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Foster v. Neilson - Significance

petitioners press land university


James Foster, Pleasants Elam


David Neilson

Petitioners' Claim

That a grant of land in Spanish West Florida in 1804 was valid under the terms of an 1818 treaty, even though the U.S. government had previously claimed its rights to the land.

Chief Lawyers for Petitioners

Coxe, Webster

Chief Lawyer for Respondent


Justices for the Court

Gabriel Duvall, William Johnson, John Marshall (writing for the Court), Joseph Story, Smith Thomson, Bushrod Washington

Justices Dissenting

None (John McLean was not yet appointed)


Washington, D.C.

Date of Decision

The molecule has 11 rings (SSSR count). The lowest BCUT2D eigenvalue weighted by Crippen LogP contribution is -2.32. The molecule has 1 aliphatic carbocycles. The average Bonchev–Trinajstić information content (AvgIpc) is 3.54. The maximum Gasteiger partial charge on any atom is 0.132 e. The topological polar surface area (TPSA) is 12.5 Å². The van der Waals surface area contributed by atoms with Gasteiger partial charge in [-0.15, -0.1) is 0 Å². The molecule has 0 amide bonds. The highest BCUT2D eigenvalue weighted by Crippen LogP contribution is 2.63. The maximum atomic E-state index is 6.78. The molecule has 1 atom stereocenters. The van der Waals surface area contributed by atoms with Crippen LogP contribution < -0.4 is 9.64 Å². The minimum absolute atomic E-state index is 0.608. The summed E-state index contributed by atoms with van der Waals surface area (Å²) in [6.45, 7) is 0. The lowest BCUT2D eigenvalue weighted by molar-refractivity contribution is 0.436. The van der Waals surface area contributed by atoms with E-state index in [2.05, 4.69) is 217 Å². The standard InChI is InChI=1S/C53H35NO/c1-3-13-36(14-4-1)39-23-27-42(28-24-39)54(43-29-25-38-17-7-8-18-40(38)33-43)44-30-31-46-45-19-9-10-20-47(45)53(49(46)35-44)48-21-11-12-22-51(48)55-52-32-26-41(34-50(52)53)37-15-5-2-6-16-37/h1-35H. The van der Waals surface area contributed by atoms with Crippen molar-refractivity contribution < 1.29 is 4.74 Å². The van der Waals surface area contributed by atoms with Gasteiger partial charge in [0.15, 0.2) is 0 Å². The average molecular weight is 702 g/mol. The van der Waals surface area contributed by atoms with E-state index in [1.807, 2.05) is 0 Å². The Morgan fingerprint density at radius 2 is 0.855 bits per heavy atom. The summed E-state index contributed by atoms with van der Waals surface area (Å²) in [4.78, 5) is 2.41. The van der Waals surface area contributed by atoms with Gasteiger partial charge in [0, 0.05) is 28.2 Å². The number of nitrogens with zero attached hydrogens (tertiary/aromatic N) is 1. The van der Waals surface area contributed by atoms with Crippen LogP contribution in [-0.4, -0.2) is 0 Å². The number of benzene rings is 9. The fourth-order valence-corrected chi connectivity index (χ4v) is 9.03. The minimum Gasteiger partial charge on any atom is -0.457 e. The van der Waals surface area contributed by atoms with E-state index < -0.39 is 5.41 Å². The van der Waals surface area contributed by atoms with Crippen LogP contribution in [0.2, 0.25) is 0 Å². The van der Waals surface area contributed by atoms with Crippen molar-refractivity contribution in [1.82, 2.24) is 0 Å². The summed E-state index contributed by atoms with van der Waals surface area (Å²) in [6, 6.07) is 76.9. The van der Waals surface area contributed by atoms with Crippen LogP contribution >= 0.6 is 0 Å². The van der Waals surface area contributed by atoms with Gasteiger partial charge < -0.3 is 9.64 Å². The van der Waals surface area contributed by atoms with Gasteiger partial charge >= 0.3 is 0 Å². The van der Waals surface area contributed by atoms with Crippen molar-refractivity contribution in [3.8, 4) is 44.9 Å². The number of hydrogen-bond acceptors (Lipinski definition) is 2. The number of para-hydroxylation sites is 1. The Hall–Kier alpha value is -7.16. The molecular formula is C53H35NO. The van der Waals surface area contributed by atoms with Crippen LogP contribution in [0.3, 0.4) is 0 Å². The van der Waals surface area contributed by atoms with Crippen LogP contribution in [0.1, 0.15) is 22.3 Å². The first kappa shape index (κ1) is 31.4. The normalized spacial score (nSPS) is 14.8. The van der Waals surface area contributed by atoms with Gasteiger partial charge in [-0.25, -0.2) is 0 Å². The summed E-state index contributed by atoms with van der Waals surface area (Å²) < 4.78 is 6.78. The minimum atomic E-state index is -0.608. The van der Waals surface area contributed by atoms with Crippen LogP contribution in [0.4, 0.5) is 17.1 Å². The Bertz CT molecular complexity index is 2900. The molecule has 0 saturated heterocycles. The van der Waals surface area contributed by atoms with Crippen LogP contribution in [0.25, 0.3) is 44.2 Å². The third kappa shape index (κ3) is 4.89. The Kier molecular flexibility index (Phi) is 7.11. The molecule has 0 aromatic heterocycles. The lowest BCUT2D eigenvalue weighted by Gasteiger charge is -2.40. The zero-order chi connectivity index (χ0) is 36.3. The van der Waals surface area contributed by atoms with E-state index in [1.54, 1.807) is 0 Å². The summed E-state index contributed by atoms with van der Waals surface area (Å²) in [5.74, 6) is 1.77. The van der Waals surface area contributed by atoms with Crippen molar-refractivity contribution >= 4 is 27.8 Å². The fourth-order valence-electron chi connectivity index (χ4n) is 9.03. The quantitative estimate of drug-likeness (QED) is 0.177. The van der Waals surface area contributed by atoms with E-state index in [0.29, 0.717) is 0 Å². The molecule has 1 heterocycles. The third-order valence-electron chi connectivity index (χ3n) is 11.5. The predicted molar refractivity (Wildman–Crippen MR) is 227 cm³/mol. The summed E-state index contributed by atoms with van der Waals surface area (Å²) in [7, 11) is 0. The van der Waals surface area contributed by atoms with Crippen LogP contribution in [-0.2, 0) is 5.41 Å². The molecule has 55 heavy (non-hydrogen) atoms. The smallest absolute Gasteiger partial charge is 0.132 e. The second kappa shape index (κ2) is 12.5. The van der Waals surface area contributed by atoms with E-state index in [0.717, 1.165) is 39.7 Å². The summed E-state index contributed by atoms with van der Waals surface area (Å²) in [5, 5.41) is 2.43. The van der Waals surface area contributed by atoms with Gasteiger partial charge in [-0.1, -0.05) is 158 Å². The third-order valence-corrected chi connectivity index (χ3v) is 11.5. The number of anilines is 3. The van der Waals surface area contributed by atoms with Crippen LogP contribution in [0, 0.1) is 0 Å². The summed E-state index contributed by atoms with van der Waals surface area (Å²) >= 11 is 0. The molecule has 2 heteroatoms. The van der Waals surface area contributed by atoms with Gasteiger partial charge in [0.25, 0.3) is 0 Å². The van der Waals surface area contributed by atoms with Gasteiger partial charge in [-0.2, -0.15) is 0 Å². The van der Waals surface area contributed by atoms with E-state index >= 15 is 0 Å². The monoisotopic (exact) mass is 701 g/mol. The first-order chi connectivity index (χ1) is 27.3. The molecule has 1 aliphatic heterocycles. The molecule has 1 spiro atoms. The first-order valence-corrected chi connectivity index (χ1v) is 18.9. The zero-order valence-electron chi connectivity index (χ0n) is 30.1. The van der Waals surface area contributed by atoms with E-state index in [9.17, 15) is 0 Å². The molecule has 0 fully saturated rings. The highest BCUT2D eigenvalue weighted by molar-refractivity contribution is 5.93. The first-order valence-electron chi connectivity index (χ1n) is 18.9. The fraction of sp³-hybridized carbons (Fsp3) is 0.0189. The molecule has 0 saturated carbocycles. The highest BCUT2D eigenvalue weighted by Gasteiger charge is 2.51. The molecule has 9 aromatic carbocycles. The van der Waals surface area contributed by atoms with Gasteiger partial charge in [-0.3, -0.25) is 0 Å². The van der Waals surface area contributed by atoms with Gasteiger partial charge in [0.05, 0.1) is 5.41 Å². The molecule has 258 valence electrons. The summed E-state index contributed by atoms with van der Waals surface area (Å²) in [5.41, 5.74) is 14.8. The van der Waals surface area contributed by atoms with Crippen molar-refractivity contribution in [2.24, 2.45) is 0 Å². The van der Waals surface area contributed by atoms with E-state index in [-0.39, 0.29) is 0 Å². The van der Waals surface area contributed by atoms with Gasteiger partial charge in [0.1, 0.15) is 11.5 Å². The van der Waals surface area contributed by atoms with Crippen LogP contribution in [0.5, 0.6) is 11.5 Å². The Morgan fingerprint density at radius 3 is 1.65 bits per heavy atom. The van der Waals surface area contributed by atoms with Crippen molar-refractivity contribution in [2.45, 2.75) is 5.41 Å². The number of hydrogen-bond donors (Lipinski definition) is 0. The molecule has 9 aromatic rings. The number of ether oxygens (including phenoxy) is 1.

January 1829


That the interpretation of treaties respecting national boundaries is a political matter committed to the Congress and the president, and not the courts. Accordingly, the courts are bound by the determination of Congress and the president that the land at issue was part of the United States in 1804, and the grant to the petitioners was invalid.

Related Cases

  • Marbury v. Madison, 5 U.S. 137 (1803).
  • United States v. Percheman, 32 U.S. 51 (1833).

Further Readings

  • Corwin, Edward S. The President: Office and Powers 1787-1957. New York: New York University Press, 1957.
  • Schubert, Glendon A. The Presidency in the Courts. Minneapolis: University of Minnesota Press, 1957.
  • Tebeau, Charlton W. A History of Florida. Coral Gables, Fla.: University of Miami Press, 1971.
General William Hull Court-Martial: 1814 - An Army Of State Militiamen And Inexperienced Officers, Hull Ordered To Invade Canada, Hull Viewed As A Coward [next] [back] Fletcher v. Peck - Significance, Land Grabs And Corrupt Legislators, Innocent Third Parties, Contracts And The Constitution, Ex Post Facto Law

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